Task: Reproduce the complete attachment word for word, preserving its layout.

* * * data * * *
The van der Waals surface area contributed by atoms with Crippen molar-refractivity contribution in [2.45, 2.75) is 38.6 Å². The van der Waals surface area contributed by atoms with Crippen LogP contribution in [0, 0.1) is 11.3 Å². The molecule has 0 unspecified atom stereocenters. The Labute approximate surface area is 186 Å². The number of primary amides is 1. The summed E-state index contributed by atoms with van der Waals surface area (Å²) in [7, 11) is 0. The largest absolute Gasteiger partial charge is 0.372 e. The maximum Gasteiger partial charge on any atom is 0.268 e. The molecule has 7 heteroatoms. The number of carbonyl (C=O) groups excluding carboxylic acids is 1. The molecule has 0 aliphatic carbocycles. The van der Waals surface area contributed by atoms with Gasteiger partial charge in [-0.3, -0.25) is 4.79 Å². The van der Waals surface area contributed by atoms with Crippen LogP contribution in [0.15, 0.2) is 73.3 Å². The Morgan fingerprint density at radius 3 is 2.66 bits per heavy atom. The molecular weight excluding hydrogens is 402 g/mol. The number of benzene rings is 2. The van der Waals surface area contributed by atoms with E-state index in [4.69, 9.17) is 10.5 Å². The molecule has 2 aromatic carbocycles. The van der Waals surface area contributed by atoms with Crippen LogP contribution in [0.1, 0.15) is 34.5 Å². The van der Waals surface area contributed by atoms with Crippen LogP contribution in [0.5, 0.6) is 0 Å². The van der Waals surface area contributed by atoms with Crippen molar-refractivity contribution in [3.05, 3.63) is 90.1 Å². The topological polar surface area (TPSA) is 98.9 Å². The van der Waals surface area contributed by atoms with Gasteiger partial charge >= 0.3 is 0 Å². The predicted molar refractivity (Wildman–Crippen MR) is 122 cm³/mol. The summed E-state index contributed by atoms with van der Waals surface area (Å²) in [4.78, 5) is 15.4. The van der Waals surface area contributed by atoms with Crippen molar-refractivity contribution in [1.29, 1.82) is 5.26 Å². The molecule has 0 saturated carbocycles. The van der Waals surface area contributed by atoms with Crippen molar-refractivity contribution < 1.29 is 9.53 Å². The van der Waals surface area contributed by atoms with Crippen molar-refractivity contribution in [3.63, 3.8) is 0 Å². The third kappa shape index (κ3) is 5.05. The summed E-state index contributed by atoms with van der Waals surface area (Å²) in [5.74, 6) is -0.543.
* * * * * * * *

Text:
The van der Waals surface area contributed by atoms with Crippen molar-refractivity contribution in [2.45, 2.75) is 38.6 Å². The van der Waals surface area contributed by atoms with Crippen LogP contribution in [0, 0.1) is 11.3 Å². The molecule has 0 unspecified atom stereocenters. The Labute approximate surface area is 186 Å². The number of primary amides is 1. The summed E-state index contributed by atoms with van der Waals surface area (Å²) in [7, 11) is 0. The largest absolute Gasteiger partial charge is 0.372 e. The maximum Gasteiger partial charge on any atom is 0.268 e. The molecule has 7 heteroatoms. The number of carbonyl (C=O) groups excluding carboxylic acids is 1. The molecule has 0 aliphatic carbocycles. The van der Waals surface area contributed by atoms with Gasteiger partial charge in [-0.3, -0.25) is 4.79 Å². The van der Waals surface area contributed by atoms with Crippen LogP contribution in [0.15, 0.2) is 73.3 Å². The Morgan fingerprint density at radius 3 is 2.66 bits per heavy atom. The molecular weight excluding hydrogens is 402 g/mol. The number of benzene rings is 2. The van der Waals surface area contributed by atoms with E-state index in [4.69, 9.17) is 10.5 Å². The molecule has 2 aromatic carbocycles. The van der Waals surface area contributed by atoms with Crippen LogP contribution in [0.1, 0.15) is 34.5 Å². The van der Waals surface area contributed by atoms with Crippen LogP contribution in [0.5, 0.6) is 0 Å². The van der Waals surface area contributed by atoms with Crippen molar-refractivity contribution in [3.05, 3.63) is 90.1 Å². The topological polar surface area (TPSA) is 98.9 Å². The van der Waals surface area contributed by atoms with Gasteiger partial charge >= 0.3 is 0 Å². The predicted molar refractivity (Wildman–Crippen MR) is 122 cm³/mol. The summed E-state index contributed by atoms with van der Waals surface area (Å²) in [4.78, 5) is 15.4. The van der Waals surface area contributed by atoms with Crippen molar-refractivity contribution in [1.29, 1.82) is 5.26 Å². The molecule has 0 saturated carbocycles. The van der Waals surface area contributed by atoms with Crippen molar-refractivity contribution < 1.29 is 9.53 Å². The van der Waals surface area contributed by atoms with Crippen molar-refractivity contribution in [3.63, 3.8) is 0 Å². The third kappa shape index (κ3) is 5.05. The summed E-state index contributed by atoms with van der Waals surface area (Å²) in [5.74, 6) is -0.543.